For a similar huge American automobile, see Caroline in Life-size dolls.
Route 66 opened on September 27th, 2021. (I was among its first customers.)
The people in flight streamed out on 66, sometimes a single car, sometimes a little caravan. All day they rolled slowly along the road, and at night they stopped near water. In the day ancient leaky radiators sent up columns of steam, loose connecting-rods hammered and pounded. And the men driving the trucks and the overloaded cars listened apprehensively. How far between towns? It is a terror between towns. If something breaks — well, if something breaks we camp right here while Jim walks to town and gets a part and walks back and — how much food we got?
— John Steinbeck, The Grapes of Wrath, 1939
One wall inside the café is adorned with an image of the desert road stretching to the horizon, reminiscent of the movie Electra Glide in Blue. See my review Blue, blue, electric blue.)
Out of Saxon Square and on to the High Street, this saxophonist is in front of the town hall.
Looking north along the High Street on a Monday…
The spire of this church is prominent in a photo I took from a nearby hill looking towards the priory and the coast. See On the hill part 1: South and central.
This was during the 2020 coronavirus pandemic, during which many shops were closed and pedestrians kept a two-metre distance apart, unless they were members of the same household.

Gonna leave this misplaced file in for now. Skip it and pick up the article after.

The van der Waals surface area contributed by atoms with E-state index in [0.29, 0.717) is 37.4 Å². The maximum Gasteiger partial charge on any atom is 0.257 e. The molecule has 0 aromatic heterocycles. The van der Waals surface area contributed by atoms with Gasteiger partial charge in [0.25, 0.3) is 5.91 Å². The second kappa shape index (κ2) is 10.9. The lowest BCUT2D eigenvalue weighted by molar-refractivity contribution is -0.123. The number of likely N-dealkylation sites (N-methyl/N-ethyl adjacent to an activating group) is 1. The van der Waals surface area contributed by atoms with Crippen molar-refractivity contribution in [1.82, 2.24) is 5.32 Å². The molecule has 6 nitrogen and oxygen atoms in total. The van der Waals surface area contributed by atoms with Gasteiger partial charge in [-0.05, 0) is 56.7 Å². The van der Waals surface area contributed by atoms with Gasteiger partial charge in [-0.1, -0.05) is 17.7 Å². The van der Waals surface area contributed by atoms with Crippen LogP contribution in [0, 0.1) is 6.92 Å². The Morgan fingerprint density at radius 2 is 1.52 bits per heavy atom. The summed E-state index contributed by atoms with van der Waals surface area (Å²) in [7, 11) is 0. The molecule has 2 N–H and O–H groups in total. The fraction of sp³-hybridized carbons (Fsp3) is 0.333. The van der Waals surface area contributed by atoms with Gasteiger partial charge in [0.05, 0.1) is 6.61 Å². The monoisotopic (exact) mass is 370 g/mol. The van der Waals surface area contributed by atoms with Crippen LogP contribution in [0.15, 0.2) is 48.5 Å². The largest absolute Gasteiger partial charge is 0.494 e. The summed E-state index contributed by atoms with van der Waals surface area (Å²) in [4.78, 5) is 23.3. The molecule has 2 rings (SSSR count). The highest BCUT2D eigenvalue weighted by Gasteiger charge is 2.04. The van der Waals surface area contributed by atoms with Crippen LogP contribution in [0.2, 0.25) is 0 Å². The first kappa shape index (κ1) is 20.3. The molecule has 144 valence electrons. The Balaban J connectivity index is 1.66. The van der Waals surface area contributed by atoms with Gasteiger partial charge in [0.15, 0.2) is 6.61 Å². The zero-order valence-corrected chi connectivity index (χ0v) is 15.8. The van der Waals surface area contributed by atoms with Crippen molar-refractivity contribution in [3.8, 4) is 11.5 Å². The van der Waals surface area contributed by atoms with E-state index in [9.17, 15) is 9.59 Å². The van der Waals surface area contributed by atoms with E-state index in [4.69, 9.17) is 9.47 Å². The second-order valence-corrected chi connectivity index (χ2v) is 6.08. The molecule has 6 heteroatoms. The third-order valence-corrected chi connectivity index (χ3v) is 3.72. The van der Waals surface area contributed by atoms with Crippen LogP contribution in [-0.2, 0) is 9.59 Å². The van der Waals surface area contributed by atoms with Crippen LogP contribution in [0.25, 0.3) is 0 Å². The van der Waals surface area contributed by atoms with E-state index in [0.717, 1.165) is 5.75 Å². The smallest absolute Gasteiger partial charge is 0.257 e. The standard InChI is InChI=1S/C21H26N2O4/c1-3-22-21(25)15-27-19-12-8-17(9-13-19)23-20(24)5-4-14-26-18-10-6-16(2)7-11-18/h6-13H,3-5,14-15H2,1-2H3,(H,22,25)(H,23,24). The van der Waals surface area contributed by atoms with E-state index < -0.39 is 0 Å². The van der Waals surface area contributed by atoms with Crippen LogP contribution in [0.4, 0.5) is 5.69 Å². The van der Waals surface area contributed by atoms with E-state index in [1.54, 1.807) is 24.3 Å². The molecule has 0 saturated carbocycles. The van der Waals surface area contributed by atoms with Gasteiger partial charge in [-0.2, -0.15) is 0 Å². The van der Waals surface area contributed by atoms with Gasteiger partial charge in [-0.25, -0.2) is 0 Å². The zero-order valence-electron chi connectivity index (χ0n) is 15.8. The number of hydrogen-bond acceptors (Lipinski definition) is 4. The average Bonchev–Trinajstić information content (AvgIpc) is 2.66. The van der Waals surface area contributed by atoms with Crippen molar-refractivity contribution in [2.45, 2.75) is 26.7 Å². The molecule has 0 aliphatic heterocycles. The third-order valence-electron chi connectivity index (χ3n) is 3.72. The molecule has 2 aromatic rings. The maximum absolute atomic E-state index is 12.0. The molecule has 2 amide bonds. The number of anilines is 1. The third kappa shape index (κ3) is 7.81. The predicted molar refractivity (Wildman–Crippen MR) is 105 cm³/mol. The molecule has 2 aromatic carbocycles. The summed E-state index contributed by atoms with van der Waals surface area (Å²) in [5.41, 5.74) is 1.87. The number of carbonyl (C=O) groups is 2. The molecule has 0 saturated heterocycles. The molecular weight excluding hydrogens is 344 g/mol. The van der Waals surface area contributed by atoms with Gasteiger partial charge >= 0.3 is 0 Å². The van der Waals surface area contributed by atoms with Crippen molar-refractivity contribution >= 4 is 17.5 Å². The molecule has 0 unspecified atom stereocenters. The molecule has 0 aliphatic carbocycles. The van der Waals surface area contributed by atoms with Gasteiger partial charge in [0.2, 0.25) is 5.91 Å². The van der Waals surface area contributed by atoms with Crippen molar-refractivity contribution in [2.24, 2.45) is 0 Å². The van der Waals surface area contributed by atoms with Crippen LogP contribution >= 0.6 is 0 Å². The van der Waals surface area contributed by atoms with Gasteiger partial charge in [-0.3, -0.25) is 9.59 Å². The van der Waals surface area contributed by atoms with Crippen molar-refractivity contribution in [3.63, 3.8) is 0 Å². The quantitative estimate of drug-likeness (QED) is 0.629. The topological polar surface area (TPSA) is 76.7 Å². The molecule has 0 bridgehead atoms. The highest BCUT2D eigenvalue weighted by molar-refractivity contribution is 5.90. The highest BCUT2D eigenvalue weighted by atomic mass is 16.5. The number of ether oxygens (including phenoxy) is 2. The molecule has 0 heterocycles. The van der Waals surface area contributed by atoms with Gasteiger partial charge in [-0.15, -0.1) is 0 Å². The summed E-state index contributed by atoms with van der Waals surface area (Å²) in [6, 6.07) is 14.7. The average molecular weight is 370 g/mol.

Maw café was new in July 2021 and is opposite The Ship inn. I took this photo in the afternoon, when that side of the street is in shadow.
A three-legged dawg went in and said “I’m looking for the man who shot my paw.” (As in maw and paw…) The Christchurch branch of the Central Intelligence Agency occupies the rooms above (apparently).
The doors at the end of the arcade used to be an entrance to the main post office. Now (in 2020) it is a vintage ladies’ dress shop. Inside the glass at right is a café bar, but for many years it was a carpet store. And the Pizza Express on the left was in the early- and mid-1990s a shop of mixed content, which included plastic model kits and even aviation postcards. The spaces farther down have changed use similarly over the years.
The Post Office arcade is just out of view to the left. The Oxfam premises are now (in 2020) occupied by a mobile phone store. Courts carpet store is now a large cafe-bar. Bookends book store, next along from Courts, had in 1996 just moved from its much smaller premises in Church Street; behind us in this view. Bookends is still (in 2020) in its new location.
Proceeding from the mini roundabout at the end of the High street onto Castle Street, from which the red car is emerging in the preceding photo…
I did not get around to asking if she is related to Siouxsie Sioux. (See Faina as Siouxsie in Life-size dolls.) I asked her name though. After pausing for thought, she replied, “Grace.”
Grace is real girl incidentally, not a life-size doll.
This topic continues in Christchurch: Convent Walk, priory and grounds.
Bournemouth Corporation Tramways Wikipedia entry
Picture This Art Gallery with Artist Kate Marr
Sound of Soul choir, based in Bournemouth